Examples of the surface treating agent used in the first embodiment include polyethylene, ethylene-vinyl acetate copolymer, vinyl chloride-vinyl acetate copolymer, polyvinyl butyral, celluloses, ethylene-ethyl acrylate copolymer, ethylene-acrylic acid copolymer, ionomers, ethylene-methacrylic acid copolymer, polyvinyl alcohol, polyvinyl pyrrolidone, and silicone. They may be used alone or in combination of two or more.
In formation of the surface treating agent layer 12 using the above-described materials as a main component, they are preferably coated in the form of fine dispersion such as an emulsion or a suspension, rather than a hot-melt liquid or a solution using a solvent since the latter tends to form a layer having too high tensile strength. Fillers may be added to the layer 12 to adjust the tensile strength or adhesion.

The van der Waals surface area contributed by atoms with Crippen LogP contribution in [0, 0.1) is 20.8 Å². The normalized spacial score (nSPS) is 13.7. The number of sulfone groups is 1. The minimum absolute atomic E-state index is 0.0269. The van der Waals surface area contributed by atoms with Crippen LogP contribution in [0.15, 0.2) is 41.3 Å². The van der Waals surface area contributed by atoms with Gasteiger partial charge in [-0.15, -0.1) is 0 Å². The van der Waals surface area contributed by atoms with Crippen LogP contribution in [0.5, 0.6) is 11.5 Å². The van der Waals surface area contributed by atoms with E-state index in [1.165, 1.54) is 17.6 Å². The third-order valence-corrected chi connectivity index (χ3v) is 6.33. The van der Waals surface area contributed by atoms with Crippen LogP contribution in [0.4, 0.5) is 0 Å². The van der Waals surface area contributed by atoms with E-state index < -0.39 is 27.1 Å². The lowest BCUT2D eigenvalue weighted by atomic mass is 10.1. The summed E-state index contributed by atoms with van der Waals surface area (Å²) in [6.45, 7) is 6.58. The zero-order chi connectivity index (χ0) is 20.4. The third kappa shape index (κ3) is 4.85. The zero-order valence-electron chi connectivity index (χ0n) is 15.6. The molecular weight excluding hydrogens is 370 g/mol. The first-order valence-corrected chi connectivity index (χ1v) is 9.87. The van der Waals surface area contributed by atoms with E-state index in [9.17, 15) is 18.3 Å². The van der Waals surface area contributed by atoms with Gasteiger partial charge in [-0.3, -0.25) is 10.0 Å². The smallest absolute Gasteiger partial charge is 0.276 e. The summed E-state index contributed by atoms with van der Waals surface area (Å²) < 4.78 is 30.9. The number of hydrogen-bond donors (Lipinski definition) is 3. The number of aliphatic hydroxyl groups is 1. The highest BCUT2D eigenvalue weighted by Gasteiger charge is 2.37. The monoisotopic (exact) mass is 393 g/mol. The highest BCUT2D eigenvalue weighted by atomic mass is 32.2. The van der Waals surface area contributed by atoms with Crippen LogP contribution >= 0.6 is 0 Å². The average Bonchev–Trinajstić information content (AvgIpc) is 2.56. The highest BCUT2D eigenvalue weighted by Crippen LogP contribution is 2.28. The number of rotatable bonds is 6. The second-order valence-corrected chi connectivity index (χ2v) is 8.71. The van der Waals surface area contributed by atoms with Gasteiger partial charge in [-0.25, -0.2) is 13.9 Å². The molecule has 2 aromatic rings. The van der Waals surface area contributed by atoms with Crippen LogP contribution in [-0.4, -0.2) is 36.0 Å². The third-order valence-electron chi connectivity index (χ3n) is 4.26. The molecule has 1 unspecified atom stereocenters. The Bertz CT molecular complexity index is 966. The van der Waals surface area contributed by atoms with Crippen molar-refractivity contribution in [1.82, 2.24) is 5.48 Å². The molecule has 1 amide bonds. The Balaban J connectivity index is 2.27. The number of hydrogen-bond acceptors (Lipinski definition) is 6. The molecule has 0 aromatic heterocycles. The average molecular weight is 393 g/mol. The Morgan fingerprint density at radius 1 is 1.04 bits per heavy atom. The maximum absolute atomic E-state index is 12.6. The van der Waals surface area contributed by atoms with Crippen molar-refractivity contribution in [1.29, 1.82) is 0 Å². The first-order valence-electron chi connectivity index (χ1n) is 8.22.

With the surface treating agent layer 12 having the tensile strength and melting point (or softening point) or melt viscosity within the ranges as described above, an ink image which is formed on the layer 12 by heat-sensitive transfer can be retransferred together with the surface treating agent. Thus, there is no particular limit on wettability of the surface treating agent layer. Therefore, there are various advantages: a thermally transferred image can be formed on the layer 12 with low thermal energy; adhesion of the transferred image to the layer 12 can be enhanced to improve the image-rubbing resistance of an image-retransferable sheet; and the coefficient of static friction of an image-retransferable sheet can be increased to prevent from being moved during pressure-sensitive retransfer, providing a retransferred image having good image quality on an image-receiving substance with ease.